Food intolerance test boots, has anyone tried it?
I noticed today that out local Boots is now offering Food intolerance test boots and I wondered if anyone has used this service and what they think of it.
Food intolerance test boots. Sounds very fishy in terms of the science. There is a whole industry out there trying to convince people that they have intolerance to a long list of foods.
Just because something is offered by Boots does not mean it works. They were flogging some unproven device that claims to detect breast cancer at one stage. And then there are shelves and shelves of pills and potions.
Cutting out too many foods can leave you with an inadequate diet
Cutting out too many foods can leave you with an inadequate diet.
Best way to find out if foods are disagreeing is to cut them out, one at a time, for a couple of weeks and then start again. Make notes of how you feel before hand , during and after.
What is a food intolerance?
Food intolerance reactions occur less quickly than allergic reactions, don’t involve the immune system and aren’t usually life threatening. They are sometimes known as pseudo-allergic reactions, and a good example would be lactose intolerance. Here, the body is unable to process and digest the cow’s milk sugar lactose, caused by a deficiency of the sugar-digesting enzyme lactase in the gut. This causes diarrhoea, pain and bloating after drinking cow’s milk or taking in dairy products.
Some people can also suffer from natural histamine being absorbed too quickly from food in their diet into their body, causing a ‘rush’ of histamine that leads to headaches, palpitations and flushing. These symptoms can mimic those of a true allergy very closely. Some people may also react to modern chemical preservatives and additives in food, such as sulphites, sodium benzoate, salicylate, monosodium glutamate (MSG), caffeine and tartrazine. The symptoms this can cause are usually linked to how much of the chemical or additive has been eaten, with small amounts being tolerated or causing only minimal symptoms, but with larger amounts leading to symptoms such as itching, flushing, abdominal pain, vomiting and diarrhoea.
How are food allergies and intolerances diagnosed?
The usual way of diagnosing food allergy is by means of skin-prick tests to various foods or by a RAST (radioallergosorbent test) on a blood sample. A more accurate guide is skin-prick testing with fresh food extracts, and the very best is a double-blind placebo-controlled food challenge (DBPCFC) under careful supervision in a hospital. However, this is time consuming, expensive, and not always readily available.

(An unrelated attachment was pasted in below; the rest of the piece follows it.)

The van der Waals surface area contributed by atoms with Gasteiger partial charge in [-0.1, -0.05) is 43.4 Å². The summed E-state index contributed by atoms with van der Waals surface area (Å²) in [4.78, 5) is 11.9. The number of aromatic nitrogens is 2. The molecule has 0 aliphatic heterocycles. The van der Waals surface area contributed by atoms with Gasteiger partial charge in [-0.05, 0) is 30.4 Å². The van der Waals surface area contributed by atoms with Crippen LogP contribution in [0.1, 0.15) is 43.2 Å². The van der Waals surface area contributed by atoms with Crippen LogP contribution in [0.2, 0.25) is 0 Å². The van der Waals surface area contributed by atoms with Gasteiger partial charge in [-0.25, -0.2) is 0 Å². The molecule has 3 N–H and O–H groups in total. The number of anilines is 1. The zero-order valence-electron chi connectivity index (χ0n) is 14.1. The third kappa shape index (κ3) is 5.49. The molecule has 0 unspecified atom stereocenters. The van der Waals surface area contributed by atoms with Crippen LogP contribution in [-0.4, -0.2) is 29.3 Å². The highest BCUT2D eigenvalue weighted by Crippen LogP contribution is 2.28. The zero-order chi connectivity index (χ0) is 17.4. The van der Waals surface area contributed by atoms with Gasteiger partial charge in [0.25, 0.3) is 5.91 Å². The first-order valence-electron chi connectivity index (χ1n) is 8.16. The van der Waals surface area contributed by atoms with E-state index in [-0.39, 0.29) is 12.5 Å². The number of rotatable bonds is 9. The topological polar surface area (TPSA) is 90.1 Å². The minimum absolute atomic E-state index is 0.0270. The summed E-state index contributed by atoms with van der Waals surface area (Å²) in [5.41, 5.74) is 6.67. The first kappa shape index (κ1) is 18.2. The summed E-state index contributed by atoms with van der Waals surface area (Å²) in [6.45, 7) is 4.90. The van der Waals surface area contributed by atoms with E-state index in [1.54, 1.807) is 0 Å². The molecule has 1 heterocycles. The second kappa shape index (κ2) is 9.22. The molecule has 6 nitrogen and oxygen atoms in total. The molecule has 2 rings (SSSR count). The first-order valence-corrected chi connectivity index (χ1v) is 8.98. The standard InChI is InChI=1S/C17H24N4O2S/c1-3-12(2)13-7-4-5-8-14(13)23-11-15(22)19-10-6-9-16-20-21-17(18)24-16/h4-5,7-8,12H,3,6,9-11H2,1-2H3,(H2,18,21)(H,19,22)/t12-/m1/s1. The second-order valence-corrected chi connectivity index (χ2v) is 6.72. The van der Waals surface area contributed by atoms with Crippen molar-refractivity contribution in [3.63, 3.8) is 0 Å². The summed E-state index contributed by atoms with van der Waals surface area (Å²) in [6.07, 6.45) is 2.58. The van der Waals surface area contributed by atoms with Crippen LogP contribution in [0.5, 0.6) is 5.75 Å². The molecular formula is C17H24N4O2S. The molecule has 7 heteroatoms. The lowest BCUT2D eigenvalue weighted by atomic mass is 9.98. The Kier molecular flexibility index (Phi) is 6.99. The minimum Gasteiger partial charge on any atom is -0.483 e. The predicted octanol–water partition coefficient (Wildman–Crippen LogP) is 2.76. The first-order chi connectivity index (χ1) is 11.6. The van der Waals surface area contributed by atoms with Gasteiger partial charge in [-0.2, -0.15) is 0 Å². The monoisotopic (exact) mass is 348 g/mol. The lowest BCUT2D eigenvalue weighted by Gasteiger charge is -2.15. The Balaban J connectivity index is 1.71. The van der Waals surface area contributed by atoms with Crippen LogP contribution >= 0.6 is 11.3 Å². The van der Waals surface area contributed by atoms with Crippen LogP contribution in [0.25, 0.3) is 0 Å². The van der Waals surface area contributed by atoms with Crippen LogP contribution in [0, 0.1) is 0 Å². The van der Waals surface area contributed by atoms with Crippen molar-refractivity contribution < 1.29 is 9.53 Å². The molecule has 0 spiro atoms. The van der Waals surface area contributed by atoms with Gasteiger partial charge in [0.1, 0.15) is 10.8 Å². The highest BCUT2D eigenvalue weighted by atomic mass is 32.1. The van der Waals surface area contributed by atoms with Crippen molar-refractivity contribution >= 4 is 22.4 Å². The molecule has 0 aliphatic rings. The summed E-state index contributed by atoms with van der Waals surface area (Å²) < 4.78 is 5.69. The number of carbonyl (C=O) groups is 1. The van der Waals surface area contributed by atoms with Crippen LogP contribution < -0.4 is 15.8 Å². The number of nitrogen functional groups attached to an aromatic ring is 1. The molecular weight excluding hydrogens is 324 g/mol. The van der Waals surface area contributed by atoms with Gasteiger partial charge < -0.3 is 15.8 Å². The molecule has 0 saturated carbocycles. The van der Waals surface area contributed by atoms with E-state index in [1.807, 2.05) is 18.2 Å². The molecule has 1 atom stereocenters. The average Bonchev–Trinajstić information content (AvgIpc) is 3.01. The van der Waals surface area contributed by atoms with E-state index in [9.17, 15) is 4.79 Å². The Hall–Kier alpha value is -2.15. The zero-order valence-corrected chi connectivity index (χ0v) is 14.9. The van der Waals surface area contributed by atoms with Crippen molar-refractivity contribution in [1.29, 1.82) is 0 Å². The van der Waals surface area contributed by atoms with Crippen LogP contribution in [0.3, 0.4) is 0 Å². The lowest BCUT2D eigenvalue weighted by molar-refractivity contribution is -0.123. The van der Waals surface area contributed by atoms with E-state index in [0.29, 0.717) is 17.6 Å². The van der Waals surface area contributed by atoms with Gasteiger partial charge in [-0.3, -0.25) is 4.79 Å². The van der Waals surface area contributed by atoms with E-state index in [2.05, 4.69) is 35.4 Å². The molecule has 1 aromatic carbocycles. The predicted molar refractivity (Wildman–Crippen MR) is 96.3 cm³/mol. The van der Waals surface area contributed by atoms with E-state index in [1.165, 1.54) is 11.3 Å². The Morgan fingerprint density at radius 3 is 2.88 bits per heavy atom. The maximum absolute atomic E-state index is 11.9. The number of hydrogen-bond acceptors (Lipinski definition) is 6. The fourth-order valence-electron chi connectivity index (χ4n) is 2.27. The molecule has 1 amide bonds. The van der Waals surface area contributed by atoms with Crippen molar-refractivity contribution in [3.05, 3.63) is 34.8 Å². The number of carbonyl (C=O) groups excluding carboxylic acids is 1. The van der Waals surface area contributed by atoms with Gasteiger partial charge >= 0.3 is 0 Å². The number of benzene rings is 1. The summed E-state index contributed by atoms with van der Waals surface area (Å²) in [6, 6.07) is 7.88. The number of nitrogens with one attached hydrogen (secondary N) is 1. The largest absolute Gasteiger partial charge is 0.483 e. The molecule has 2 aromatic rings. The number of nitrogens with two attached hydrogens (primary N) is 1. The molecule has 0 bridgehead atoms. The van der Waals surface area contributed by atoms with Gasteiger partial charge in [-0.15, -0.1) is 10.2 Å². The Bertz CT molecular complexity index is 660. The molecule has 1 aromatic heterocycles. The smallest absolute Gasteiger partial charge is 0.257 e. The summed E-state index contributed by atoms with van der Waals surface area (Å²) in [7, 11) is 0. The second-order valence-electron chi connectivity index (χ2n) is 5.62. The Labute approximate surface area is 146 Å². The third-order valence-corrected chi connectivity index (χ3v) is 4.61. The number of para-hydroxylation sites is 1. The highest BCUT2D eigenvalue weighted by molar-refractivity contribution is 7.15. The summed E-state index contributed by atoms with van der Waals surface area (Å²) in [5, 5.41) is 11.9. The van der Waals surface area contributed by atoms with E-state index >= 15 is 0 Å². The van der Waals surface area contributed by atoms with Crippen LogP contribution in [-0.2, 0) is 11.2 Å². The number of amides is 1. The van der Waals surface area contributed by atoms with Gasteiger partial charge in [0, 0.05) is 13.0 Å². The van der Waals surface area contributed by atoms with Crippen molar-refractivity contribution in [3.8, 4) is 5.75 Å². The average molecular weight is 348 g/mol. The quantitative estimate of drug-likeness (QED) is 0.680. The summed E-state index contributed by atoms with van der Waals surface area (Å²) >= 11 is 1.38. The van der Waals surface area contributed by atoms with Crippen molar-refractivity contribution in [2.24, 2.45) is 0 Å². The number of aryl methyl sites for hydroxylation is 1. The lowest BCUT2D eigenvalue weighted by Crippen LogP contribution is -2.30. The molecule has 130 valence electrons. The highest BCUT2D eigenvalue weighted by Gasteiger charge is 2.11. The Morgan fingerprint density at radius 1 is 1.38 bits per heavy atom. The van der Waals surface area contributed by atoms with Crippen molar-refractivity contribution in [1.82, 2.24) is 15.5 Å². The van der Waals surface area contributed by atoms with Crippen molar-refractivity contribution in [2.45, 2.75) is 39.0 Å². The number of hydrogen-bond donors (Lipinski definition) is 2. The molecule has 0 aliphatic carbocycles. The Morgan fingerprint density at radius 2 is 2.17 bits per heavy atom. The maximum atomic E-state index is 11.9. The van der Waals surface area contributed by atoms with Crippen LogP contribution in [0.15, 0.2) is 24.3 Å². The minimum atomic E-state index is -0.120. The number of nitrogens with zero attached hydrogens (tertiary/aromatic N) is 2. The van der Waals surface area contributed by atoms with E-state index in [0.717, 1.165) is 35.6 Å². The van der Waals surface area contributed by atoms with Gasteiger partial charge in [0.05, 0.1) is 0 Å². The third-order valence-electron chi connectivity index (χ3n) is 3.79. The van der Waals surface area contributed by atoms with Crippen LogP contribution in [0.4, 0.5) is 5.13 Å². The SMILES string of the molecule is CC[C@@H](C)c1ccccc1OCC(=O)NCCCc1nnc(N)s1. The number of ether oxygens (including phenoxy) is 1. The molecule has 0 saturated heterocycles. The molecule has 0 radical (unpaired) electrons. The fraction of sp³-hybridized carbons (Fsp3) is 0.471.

If a food allergy is strongly suspected but it proves difficult to identify a particular food, then an elimination diet may be considered. This lasts two to four weeks and involves eating only a limited number of foods that are unlikely to cause allergies, such as lamb, rice, pears and sweet potato. Once any allergic symptoms have settled, then foods are slowly reintroduced one at a time to identify any food causing allergic symptoms. This should only be done under the supervision of a dietician. Food intolerances are much harder to diagnose as there are no reliable blood or skin tests available for these.
How can I prevent food allergies?
Breastfeeding appears to reduce the incidence of allergies – especially allergic infantile eczema – feeding only by breastfeeding for the first four to six months is best here if possible. Avoiding certain basic foods offers no benefit to the allergy-prone child unless he or she has a diagnosed food allergy; but it is sensible to introduce new foods slowly and one at a time into a baby’s diet. If any adverse reaction is noted (such as rashes, swelling or vomiting) then discuss this with your doctor.
The usual way of diagnosing food allergy is by means of skin-prick tests
Once a food allergy has been confirmed, the most effective preventive treatment is to completely avoid that food. There are also two main types of medication that can be used to relieve the symptoms of an allergic reaction to foods; antihistamines, which can be used to treat mild to moderate allergic reaction and adrenaline, which can be used to treat severe allergic reactions (anaphylaxis)
Antihistamines work by blocking the effects of histamine, a protein responsible for most of the symptoms of an allergic reaction. Many antihistamines are available from your pharmacist without prescription. Adrenaline works by narrowing the blood vessels to work against the effects of low blood pressure, and by opening up the airways to help ease breathing difficulties. If you are thought to have a potential risk of anaphylaxis or have had a previous episode of anaphylaxis, you can be given an auto-injector of adrenaline to use in case of emergencies.
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